In recent years, it has been suggested that epicardial adipose tissue (EAT) plays an important role in development of coronary artery disease (CAD) and diabetes mellitus (DM). In this article, we used two-photon fluoresce microscope to measure the fluorescence metabolic image of EAT, which obtained from the patient with/without CAD/DM. We used 740nm and 890nm infrared light to excite the auto-fluorescence of metabolic molecules NADH and FAD respectively. We collected the fluorescence signal at wavelength 450nm to 500nm and 500nm to 550nm to obtain the metabolic image. Through the image, we computed the redox ratio (NADH/FAD) by analyzing the intensity. The preliminary result showed that the redox ratio increase in the patients with CAD. It indicates EAT adipocytes of patient with CAD have decreased cellular metabolic activity. But there were no significant variation of redox ratio in the patients with DM.

  6. Multiphoton dissociative ionization of CS+

    NASA Astrophysics Data System (ADS)

    Rajput, Jyoti; Jochim, Bethany; Zohrabi, M.; Betsch, K. J.; Ablikim, U.; Berry, Ben; Severt, T.; Summers, A. M.; Armstrong, G. S. J.; Esry, B. D.; Carnes, K. D.; Ben-Itzhak, I.

    2015-05-01

    We have studied the dissociative photoionization of a CS+ molecular ion beam in the strong-field regime using <50 fs IR laser pulses (λ ~ 790 nm) from a 10 kHz, ~2 mJ (per pulse) Ti:Sapphire laser system. A coincidence three-dimensional momentum imaging method was used to measure all ions and neutrals formed during this multiphoton process. Two prominent channels were observed: charge-symmetric dissociation, yielding C+ + S+, and charge-asymmetric dissociation, yielding C + S2+. The differences between these two channels with reference to their relative production probability, energetics, and angular distributions is the focus of this work. This work was supported by the Chemical Sciences, Geosciences, and Biosciences Division, Office of Basic Energy Sciences, Office of Science, U.S. Department of Energy. BJ is also supported by DOE-SCGF (DE-AC05-06OR23100).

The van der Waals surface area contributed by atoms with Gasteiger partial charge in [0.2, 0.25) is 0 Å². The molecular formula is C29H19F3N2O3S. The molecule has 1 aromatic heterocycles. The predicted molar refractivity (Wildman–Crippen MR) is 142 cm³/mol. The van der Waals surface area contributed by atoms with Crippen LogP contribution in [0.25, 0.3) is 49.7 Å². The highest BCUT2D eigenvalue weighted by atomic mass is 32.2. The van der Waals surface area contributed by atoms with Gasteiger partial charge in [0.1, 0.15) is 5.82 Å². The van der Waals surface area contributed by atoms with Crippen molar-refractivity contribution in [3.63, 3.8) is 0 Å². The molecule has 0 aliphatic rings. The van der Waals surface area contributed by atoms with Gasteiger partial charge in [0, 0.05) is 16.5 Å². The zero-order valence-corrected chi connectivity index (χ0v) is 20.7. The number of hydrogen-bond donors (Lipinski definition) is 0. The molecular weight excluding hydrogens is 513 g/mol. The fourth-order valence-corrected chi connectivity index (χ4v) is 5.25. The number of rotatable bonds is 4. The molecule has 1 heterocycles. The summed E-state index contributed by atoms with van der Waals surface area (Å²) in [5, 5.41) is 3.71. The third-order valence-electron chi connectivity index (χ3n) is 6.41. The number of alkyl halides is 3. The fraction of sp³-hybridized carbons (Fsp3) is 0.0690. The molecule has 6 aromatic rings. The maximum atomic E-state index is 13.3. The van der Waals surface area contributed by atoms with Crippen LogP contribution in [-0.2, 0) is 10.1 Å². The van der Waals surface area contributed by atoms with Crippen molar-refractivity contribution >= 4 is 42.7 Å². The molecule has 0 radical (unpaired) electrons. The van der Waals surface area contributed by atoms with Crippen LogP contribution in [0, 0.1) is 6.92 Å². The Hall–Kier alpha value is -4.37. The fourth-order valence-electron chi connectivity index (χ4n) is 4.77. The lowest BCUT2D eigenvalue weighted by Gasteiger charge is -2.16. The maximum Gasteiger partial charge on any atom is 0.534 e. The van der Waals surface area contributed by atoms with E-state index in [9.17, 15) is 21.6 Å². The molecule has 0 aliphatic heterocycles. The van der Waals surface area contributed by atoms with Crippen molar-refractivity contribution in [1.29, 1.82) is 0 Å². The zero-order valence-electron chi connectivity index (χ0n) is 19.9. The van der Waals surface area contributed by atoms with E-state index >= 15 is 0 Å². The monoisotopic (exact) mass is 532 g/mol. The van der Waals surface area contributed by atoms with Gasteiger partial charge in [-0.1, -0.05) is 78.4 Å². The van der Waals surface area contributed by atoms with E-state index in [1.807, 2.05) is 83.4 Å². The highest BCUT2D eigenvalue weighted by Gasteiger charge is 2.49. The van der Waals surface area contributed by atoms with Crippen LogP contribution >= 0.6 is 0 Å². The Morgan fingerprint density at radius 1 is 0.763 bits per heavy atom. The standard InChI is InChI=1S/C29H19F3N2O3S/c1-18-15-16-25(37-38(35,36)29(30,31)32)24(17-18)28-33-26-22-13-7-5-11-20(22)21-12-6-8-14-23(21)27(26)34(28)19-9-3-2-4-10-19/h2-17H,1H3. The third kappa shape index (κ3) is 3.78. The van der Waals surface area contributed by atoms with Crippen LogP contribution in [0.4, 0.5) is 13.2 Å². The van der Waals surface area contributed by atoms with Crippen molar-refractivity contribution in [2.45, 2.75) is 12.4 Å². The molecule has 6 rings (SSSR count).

7. CAD May Not be Necessary for Microcalcifications in the Digital era, CAD May Benefit Radiologists for Masses

    PubMed Central

    Destounis, Stamatia V.; Arieno, Andrea L.; Morgan, Renee C.

    2012-01-01

    Objective: The aim of this study was to evaluate the effectiveness of computer-aided detection (CAD) to mark the cancer on digital mammograms at the time of breast cancer diagnosis and also review retrospectively whether CAD marked the cancer if visible on any available prior mammograms, thus potentially identifying breast cancer at an earlier stage. We sought to determine why breast lesions may or may not be marked by CAD. In particular, we analyzed factors such as breast density, mammographic views, and lesion characteristics. Materials and Methods: Retrospective review from 2004 to 2008 revealed 3445 diagnosed breast cancers in both symptomatic and asymptomatic patients; 1293 of these were imaged with full field digital mammography (FFDM). After cancer diagnosis, in a retrospective review held by the radiologist staff, 43 of these cancers were found to be visible on prior-year mammograms (false-negative cases); these breast cancer cases are the basis of this analysis. All cases had CAD evaluation available at the time of cancer diagnosis and on prior mammography studies. Data collected included patient demographics, breast density, palpability, lesion type, mammographic size, CAD marks on current- and prior-year mammograms, needle biopsy method, pathology results (core needle and/or surgical), surgery type, and lesion size. Results: On retrospective review of the mammograms by the staff radiologists, 43 cancers were discovered to be visible on prior-year mammograms. All 43 cancers were masses (mass classification included mass, mass with calcification, and mass with architectural distortion); no pure microcalcifications were identified in this cohort. Mammograms with CAD applied at the time of breast cancer diagnosis were able to detect 79% (34/43) of the cases and 56% (24/43) from mammograms with CAD applied during prior year(s). In heterogeneously dense/extremely dense tissue, CAD marked 79% (27/34) on mammograms taken at the time of diagnosis and 56% (19